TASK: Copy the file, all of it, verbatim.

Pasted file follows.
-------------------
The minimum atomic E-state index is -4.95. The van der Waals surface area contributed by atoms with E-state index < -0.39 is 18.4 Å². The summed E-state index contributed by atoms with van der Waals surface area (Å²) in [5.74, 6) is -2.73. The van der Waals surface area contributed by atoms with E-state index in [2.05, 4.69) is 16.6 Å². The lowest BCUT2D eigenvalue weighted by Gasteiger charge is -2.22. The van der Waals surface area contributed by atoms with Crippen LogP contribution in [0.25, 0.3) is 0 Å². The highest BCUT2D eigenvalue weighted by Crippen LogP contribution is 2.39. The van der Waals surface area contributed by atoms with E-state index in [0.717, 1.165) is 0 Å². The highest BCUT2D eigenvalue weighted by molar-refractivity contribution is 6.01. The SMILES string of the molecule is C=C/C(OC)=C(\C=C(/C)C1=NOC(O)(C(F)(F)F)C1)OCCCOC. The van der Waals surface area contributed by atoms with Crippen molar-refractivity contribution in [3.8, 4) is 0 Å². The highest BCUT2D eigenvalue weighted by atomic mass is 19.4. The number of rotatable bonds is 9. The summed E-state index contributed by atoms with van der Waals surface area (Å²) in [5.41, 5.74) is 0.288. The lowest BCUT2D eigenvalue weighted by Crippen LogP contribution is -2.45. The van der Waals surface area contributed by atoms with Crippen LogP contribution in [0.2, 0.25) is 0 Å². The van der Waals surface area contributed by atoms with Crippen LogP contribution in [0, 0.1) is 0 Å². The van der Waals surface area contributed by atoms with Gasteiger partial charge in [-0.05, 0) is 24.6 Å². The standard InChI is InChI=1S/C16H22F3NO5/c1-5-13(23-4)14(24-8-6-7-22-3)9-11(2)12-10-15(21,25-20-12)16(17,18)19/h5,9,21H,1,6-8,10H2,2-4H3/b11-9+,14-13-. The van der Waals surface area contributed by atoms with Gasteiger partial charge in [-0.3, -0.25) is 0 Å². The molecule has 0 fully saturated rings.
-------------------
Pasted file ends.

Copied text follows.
The minimum atomic E-state index is -4.95. The van der Waals surface area contributed by atoms with E-state index < -0.39 is 18.4 Å². The summed E-state index contributed by atoms with van der Waals surface area (Å²) in [5.74, 6) is -2.73. The van der Waals surface area contributed by atoms with E-state index in [2.05, 4.69) is 16.6 Å². The lowest BCUT2D eigenvalue weighted by Gasteiger charge is -2.22. The van der Waals surface area contributed by atoms with Crippen LogP contribution in [0.25, 0.3) is 0 Å². The highest BCUT2D eigenvalue weighted by Crippen LogP contribution is 2.39. The van der Waals surface area contributed by atoms with E-state index in [0.717, 1.165) is 0 Å². The highest BCUT2D eigenvalue weighted by molar-refractivity contribution is 6.01. The SMILES string of the molecule is C=C/C(OC)=C(\C=C(/C)C1=NOC(O)(C(F)(F)F)C1)OCCCOC. The van der Waals surface area contributed by atoms with Crippen molar-refractivity contribution in [3.8, 4) is 0 Å². The highest BCUT2D eigenvalue weighted by atomic mass is 19.4. The number of rotatable bonds is 9. The summed E-state index contributed by atoms with van der Waals surface area (Å²) in [5.41, 5.74) is 0.288. The lowest BCUT2D eigenvalue weighted by Crippen LogP contribution is -2.45. The van der Waals surface area contributed by atoms with Crippen LogP contribution in [0.2, 0.25) is 0 Å². The van der Waals surface area contributed by atoms with Crippen LogP contribution in [0, 0.1) is 0 Å². The van der Waals surface area contributed by atoms with Gasteiger partial charge in [-0.05, 0) is 24.6 Å². The standard InChI is InChI=1S/C16H22F3NO5/c1-5-13(23-4)14(24-8-6-7-22-3)9-11(2)12-10-15(21,25-20-12)16(17,18)19/h5,9,21H,1,6-8,10H2,2-4H3/b11-9+,14-13-. The van der Waals surface area contributed by atoms with Gasteiger partial charge in [-0.3, -0.25) is 0 Å². The molecule has 0 fully saturated rings.